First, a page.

High-energy transurethral thermotherapy with CoreTherm approaches transurethral prostate resection in outcome efficacy: a meta-analysis

Jonathan D Kaye, Arthur D Smith, Gopal H Badlani, Benjamin R Lee, Michael C Ost
Journal of Endourology 2008, 22 (4): 713-8

BACKGROUND AND PURPOSE: Minimally invasive office-based treatments for benign prostatic hyperplasia (BPH) are challenging the traditional surgical and medical management options for symptomatic BPH. We conducted a meta-analysis of published randomized controlled trials that compared high-energy transurethral microwave thermotherapy (HE-TUMT) with transurethral resection of the prostate (TURP) to compare subjective and objective outcomes.

MATERIALS AND METHODS: A literature search using Pub-Med was conducted to obtain all published data on HE-TUMT and all randomized controlled trials that compared HE-TUMT with TURP. Data were analyzed focusing on the pretreatment and posttreatment end points of the International Prostate Symptom Score(IPSS), maximum flow rate (Q(max)), and postvoid residual (PVR). A meta-analysis was conducted, and data were stratified with respect to the type of HE-TUMT machinery used.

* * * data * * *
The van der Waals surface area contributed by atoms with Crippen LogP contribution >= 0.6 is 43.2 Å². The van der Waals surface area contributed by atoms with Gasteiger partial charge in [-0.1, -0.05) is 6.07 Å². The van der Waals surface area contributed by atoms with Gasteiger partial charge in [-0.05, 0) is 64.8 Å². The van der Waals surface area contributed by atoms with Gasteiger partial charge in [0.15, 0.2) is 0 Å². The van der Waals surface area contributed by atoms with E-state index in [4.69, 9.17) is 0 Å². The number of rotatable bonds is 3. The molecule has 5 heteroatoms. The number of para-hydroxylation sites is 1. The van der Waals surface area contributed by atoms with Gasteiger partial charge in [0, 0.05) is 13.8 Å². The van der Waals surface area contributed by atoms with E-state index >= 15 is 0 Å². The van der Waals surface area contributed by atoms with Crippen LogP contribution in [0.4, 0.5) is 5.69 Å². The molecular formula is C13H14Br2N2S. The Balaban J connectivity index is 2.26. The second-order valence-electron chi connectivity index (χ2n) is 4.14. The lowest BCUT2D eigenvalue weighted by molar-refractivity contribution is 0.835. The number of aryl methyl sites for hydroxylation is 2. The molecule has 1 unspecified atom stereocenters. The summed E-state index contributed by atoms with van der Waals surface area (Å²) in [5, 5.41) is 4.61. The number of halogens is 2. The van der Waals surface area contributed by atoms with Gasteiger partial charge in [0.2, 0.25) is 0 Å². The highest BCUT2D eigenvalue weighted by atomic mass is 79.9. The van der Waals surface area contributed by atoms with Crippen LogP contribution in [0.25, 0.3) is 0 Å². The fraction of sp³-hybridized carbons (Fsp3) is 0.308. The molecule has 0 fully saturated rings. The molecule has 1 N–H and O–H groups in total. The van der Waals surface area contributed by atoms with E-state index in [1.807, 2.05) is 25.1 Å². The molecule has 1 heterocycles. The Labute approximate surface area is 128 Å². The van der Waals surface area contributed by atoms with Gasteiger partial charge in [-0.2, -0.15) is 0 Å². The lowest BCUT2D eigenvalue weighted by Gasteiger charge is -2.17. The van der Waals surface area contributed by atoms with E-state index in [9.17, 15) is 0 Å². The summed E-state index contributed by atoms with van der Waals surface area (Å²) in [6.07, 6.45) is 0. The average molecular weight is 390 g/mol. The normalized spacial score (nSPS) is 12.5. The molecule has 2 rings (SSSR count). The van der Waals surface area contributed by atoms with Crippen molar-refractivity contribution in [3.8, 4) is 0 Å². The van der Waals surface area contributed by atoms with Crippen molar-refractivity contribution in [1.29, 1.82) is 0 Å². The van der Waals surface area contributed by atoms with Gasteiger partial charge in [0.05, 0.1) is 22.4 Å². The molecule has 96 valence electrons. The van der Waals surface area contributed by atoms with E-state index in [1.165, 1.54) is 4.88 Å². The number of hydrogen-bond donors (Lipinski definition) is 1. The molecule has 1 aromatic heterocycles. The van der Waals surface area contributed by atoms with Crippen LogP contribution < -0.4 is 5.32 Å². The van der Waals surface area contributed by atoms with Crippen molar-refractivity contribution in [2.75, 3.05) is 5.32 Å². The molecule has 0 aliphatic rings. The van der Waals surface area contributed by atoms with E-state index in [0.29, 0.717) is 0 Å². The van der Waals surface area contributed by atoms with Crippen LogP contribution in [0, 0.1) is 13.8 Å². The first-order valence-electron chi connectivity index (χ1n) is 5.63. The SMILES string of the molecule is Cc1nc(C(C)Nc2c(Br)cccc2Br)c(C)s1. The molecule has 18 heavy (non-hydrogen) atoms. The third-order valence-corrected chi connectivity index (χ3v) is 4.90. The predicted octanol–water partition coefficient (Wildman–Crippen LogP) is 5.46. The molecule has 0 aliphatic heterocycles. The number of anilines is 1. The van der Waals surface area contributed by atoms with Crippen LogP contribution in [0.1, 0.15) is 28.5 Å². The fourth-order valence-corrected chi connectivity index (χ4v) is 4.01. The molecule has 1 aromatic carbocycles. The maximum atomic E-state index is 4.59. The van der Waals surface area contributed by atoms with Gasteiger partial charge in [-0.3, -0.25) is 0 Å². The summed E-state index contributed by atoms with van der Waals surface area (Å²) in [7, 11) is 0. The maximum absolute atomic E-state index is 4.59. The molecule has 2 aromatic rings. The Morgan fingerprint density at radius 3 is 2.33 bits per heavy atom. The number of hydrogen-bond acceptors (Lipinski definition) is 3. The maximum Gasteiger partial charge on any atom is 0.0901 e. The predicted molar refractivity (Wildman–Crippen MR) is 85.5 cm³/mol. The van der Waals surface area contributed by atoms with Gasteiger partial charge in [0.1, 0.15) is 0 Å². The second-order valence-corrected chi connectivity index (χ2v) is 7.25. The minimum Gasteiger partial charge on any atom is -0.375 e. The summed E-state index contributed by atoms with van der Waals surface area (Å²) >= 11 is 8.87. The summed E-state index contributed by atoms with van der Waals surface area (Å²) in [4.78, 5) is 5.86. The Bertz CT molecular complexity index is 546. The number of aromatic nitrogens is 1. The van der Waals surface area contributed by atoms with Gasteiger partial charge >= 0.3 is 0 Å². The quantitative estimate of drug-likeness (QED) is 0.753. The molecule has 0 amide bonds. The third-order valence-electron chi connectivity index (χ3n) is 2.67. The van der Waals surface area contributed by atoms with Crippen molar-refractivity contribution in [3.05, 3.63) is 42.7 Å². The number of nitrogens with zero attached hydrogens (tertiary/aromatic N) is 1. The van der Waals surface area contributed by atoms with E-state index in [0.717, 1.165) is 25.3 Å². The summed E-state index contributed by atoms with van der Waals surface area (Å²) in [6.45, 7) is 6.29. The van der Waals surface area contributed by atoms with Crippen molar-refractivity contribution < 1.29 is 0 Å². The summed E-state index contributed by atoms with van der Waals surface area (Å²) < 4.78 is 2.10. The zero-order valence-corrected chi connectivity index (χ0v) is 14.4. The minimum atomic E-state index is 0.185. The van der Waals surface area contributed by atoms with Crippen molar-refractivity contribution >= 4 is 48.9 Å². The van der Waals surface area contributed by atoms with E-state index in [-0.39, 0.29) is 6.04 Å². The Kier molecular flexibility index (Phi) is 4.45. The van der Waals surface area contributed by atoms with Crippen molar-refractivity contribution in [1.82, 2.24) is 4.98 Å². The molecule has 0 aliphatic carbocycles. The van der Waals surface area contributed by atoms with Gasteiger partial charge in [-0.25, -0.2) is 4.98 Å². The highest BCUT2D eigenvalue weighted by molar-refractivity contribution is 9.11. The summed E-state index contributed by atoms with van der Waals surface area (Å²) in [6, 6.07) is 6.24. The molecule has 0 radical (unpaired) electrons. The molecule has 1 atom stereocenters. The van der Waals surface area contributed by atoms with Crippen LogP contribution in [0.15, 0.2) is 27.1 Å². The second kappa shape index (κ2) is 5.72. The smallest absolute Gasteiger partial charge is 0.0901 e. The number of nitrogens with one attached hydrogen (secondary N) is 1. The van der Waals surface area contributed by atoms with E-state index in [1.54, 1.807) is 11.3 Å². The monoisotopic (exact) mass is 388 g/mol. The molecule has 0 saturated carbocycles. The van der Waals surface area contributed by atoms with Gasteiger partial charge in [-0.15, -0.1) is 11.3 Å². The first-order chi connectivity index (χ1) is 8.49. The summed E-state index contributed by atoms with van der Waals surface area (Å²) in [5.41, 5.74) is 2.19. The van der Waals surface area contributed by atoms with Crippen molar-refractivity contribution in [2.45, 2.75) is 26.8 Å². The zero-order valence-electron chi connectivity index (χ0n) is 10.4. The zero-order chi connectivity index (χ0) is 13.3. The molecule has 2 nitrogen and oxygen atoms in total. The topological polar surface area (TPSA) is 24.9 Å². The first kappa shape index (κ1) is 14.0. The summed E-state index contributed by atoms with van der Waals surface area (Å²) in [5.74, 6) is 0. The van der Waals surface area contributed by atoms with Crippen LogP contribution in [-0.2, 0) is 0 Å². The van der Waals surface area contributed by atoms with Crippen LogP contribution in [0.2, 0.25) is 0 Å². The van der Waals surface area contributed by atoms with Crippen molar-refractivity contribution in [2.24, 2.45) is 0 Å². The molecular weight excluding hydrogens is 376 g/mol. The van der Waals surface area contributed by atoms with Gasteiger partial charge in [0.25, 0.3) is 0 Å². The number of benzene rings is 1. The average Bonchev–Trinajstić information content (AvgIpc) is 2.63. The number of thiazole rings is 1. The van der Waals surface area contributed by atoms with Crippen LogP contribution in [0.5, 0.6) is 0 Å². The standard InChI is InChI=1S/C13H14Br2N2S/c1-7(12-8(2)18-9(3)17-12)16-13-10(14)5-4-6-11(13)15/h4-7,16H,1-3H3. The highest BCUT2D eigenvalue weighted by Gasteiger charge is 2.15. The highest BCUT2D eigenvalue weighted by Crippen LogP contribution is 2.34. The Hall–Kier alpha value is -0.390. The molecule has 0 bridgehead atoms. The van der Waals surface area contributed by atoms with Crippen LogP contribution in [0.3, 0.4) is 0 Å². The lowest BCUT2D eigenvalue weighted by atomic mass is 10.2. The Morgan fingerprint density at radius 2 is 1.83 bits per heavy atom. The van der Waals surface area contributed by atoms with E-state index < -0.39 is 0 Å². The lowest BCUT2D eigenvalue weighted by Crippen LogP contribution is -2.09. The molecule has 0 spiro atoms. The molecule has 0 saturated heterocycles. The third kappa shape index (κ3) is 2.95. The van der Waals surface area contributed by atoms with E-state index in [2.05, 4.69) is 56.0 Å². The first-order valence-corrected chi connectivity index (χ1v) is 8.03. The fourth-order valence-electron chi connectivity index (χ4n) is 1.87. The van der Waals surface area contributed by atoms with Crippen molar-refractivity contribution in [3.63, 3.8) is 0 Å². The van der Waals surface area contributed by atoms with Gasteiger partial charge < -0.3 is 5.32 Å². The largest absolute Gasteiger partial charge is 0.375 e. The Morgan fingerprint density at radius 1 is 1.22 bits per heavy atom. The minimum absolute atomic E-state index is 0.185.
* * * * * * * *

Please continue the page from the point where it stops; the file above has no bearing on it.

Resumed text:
RESULTS: A total of 458 patients were studied. Differences in IPSS, Q(max), and PVR from current trials that compared TURP with HE-TUMT are best evaluated at 1-year follow-up. At this time point, changes in Q(max) (P < 0.001), IPSS (P = 0.01), and PVR (P = 0.02) are more significant if TURP is the management mode. HE-TUMT with the CoreTherm() device demonstrates the most significant improvements in subjective and objective criteria that approximate outcomes with TURP (Figs. 1-3).

CONCLUSIONS: A meta-analysis of current randomized controlled trials that compared TURP with HE-TUMT demonstrates more significant changes in Q(max), IPSS, and PVR when TURP is used to manage symptomatic BPH. Despite these statistical differences, stratified data demonstrate that current HE-TUMT machinery is more effective than previously used lower-energy machinery, especially at objective end points. This is most evident when the CoreTherm device is used. These findings, coupled with the decreased costs and morbidity associated with HE-TUMT, support this treatment as a reasonable alternative to TURP.

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